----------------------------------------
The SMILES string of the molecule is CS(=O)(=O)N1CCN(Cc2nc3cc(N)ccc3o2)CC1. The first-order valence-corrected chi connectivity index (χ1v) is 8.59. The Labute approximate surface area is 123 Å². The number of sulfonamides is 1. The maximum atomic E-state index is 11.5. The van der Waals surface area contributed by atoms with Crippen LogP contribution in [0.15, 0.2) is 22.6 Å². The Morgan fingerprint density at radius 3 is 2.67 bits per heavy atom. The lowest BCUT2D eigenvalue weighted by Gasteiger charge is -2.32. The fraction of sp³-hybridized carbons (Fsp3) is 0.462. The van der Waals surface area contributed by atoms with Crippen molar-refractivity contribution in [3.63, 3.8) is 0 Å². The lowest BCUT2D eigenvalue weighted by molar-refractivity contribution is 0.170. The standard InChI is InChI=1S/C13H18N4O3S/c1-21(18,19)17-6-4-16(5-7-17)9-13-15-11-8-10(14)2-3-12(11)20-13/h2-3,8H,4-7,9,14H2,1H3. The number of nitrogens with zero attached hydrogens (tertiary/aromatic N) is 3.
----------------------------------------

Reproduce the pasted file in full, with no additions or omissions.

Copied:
The SMILES string of the molecule is CS(=O)(=O)N1CCN(Cc2nc3cc(N)ccc3o2)CC1. The first-order valence-corrected chi connectivity index (χ1v) is 8.59. The Labute approximate surface area is 123 Å². The number of sulfonamides is 1. The maximum atomic E-state index is 11.5. The van der Waals surface area contributed by atoms with Crippen LogP contribution in [0.15, 0.2) is 22.6 Å². The Morgan fingerprint density at radius 3 is 2.67 bits per heavy atom. The lowest BCUT2D eigenvalue weighted by Gasteiger charge is -2.32. The fraction of sp³-hybridized carbons (Fsp3) is 0.462. The van der Waals surface area contributed by atoms with Crippen molar-refractivity contribution in [3.63, 3.8) is 0 Å². The lowest BCUT2D eigenvalue weighted by molar-refractivity contribution is 0.170. The standard InChI is InChI=1S/C13H18N4O3S/c1-21(18,19)17-6-4-16(5-7-17)9-13-15-11-8-10(14)2-3-12(11)20-13/h2-3,8H,4-7,9,14H2,1H3. The number of nitrogens with zero attached hydrogens (tertiary/aromatic N) is 3.